Last Updated 10 Mar 2020

The Image of Fool in King Lear: from Page to Sage

Category King Lear
Words 2956 (11 pages)

The Fool – from text to screen. The concept of a fool in Shakespearean plays is nearly as popular as the very figure of a fool used to be in Middle Ages at royal courts and some private households of aristocrats. The characters that could be described as fools appear in Shakespeare’s Twelfth Night (Feste) and As You Like It (Touchstone). And there is of course the most famous of the fools, named simply The Fool in Shakespeare’s King Lear – the one with reference to whom this essay is created. A fool, according to Encyclop? ia Britannica was a person, often retarded, handicapped, dwarfed or mad, kept on court for luck and amusement of his patron. Due to his questionable mental abilities he was given license to mock persons of nobility, even the king himself. The origins of his function are sought for in the tribal scapegoat, who served as a sacrifice alternative for the king. Probably for that reason he was endowed with some attributes prescribed to a king such as a bauble (mock scepter) and a motley coat. His entertaining function was marked by other attributes in his possession such as a coxcomb, bells and a horny or ass-eared hood.

All those gadgets, apart from arousing amusement, served one more purpose – they made a jester stand out from all the other individuals. Even though some critics tend to perceive the Fool in King Lear as a character crucial to understanding of the play and the significance of particular characters, others are more inclined to categorize him as one of the minor characters. At some stage of King Lear’s development the figure of the Fool was even altogether removed from the play, which may constitute some indication of how different were the attitudes towards the importance of his presence in the play within the course of time.

As far as transposition of the text of the play into the film script is concerned, it is particularly worth noticing that cinematic space juxtaposed to theatrical space shows some vital dissimilarities, among which are different attitude of a producer towards presumable reactions of the audience, the supremacy of the camera’s angle over spectator’s inclination to see what takes their fancy and the possibility of creating more articulate spatial setting. Also G.

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Wilson Knight considers the screening of any play an outstandingly challenging quest and warns against two main failures that may occur in the production. The first one may be described as mechanical failure, when the director is trying to put the main emphasis on the melodrama, into which the play is turned, while the second one is described by the author as ‘the would-be ‘symbolical’ production’, in which some significant enigmatic and sometimes supernatural values are blurred or not displayed at all.

He reports to have heard Juliet’s potion speech, which he found, by the cause of a thunder introduced arbitrarily by the scriptwriter, utterly disturbed and demolished. He expressed a conviction, that Shakespeare would have arranged a thunder in that place, if that had been what he had intended to. Knight argues also that ‘the sounds – words and additional effects – are (.. ) given’ and all that a director or a screenwriter or particular actors are expected to do is to pour life into them and arrange a proper setting for them.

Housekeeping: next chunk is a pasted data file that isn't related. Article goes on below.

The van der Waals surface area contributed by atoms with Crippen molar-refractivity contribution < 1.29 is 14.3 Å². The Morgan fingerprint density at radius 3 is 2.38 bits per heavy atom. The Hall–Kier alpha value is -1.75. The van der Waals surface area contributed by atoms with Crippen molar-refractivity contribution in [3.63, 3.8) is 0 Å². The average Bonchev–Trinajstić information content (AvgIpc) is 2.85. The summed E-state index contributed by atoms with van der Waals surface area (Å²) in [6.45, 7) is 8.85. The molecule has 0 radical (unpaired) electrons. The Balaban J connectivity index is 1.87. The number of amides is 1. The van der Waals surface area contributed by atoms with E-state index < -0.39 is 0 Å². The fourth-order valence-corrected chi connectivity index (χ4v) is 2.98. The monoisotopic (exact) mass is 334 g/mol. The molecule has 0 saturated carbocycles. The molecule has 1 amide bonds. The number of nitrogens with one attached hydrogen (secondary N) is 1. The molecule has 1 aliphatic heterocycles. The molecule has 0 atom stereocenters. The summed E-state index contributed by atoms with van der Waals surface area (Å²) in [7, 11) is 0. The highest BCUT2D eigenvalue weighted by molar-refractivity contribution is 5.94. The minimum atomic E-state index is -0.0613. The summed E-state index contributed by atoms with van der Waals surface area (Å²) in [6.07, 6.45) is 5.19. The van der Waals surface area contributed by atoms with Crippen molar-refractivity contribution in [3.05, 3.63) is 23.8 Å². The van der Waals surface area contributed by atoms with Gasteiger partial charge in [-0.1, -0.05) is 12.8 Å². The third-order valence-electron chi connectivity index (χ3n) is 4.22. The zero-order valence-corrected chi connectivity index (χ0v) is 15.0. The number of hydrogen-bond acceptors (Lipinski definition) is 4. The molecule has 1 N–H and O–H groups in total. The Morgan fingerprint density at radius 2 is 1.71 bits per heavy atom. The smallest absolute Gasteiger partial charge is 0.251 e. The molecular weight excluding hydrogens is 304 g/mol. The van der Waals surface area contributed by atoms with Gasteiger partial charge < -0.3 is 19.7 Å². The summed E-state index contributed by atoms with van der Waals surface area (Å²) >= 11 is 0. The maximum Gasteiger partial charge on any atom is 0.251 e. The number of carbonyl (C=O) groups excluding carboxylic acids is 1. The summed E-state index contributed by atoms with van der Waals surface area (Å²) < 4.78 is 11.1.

So much for the possible area of scrutiny as far as some comparison between the text and the screen versions is put to question. Of course some temporal or verbal ellipses are inevitable as they are undeniably a part of producer’s license, as well as a kind of a landmark in every screen production, though the vital parts of the play should not be omitted in order to preserve the original character of the artwork.

Having still some features of the analysed productions left to scrutinize, the focus may be put on the extratextual and non-verbal factors such as the costumes, the age of the actors playing Fools, their sex, the overall attitude towards the outer world as well as their demeanour towards other characters in the play that is not strictly implied by the original text. Some leaps in text as far as they are not dictated by thrift in time of production may also prove indicatory for the moulding of the character of the Fool.

If the text strays slightly from the original, this might also constitute an evidence of some deliberate interference within the character’s creation. Questions has been long posed what might be the actual age of the Fool. Maggie Williams is one of the advocates of the thesis that he ought to be presented as a young boy, which she justifies by Lear’s frequently addressing him as ‘boy’ and also by his vulnerability to poor weather conditions during the tempest, his fear at the sight of Edgar disguised as Poor Tom as well as his extraordinary attachment to Cordelia which proved itself in his pining after her departure .

Williams’ conviction, though not isolated, is not entirely shared by some circles of literary critics and a number of producers, who tend to bestow the role of the Fool to more experienced and aged actors. Such is the case with both productions: King Lear, directed by Jonathan Miller released in 1982 and King Lear, directed by Trevor Nunn released in 2008. The character of the Fool is played in both of them by middle-aged actors: in Miller’s film it is Frank Middlemass born in 1919 and in Nunn’s film it is Sylvester McCoy born in 1943.

Both actors were at their 60s at the time of each film being shot. In actuality the fool could not have been intended as a child (due to his frequent bawdy innuendos and banters), neither could he be equated to an old man, as it seems, but actually some screen versions of a play managed to picture him as one quite successfully. What can be inferred from the very text of the play is the fact that the Fool was the closest companion of the King.